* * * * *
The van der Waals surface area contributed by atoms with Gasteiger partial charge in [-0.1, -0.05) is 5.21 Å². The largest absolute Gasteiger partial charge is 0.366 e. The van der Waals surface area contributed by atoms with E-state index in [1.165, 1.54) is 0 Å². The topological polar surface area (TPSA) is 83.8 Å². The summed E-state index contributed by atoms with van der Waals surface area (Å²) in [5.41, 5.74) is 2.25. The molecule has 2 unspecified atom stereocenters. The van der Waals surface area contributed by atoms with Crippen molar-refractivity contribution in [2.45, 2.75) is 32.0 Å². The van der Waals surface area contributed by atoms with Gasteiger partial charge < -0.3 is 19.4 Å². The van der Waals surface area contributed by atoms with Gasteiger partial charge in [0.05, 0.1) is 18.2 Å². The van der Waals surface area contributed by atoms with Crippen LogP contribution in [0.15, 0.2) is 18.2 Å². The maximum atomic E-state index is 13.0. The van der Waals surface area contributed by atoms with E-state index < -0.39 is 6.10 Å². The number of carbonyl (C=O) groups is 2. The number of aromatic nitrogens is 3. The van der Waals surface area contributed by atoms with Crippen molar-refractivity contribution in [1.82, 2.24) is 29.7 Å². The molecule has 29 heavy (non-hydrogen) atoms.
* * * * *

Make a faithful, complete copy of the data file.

The van der Waals surface area contributed by atoms with Gasteiger partial charge in [-0.1, -0.05) is 5.21 Å². The largest absolute Gasteiger partial charge is 0.366 e. The van der Waals surface area contributed by atoms with E-state index in [1.165, 1.54) is 0 Å². The topological polar surface area (TPSA) is 83.8 Å². The summed E-state index contributed by atoms with van der Waals surface area (Å²) in [5.41, 5.74) is 2.25. The molecule has 2 unspecified atom stereocenters. The van der Waals surface area contributed by atoms with Crippen molar-refractivity contribution in [2.45, 2.75) is 32.0 Å². The van der Waals surface area contributed by atoms with Gasteiger partial charge < -0.3 is 19.4 Å². The van der Waals surface area contributed by atoms with Gasteiger partial charge in [0.05, 0.1) is 18.2 Å². The van der Waals surface area contributed by atoms with Crippen LogP contribution in [0.15, 0.2) is 18.2 Å². The maximum atomic E-state index is 13.0. The van der Waals surface area contributed by atoms with E-state index < -0.39 is 6.10 Å². The number of carbonyl (C=O) groups is 2. The number of aromatic nitrogens is 3. The van der Waals surface area contributed by atoms with Crippen molar-refractivity contribution in [1.82, 2.24) is 29.7 Å². The molecule has 29 heavy (non-hydrogen) atoms.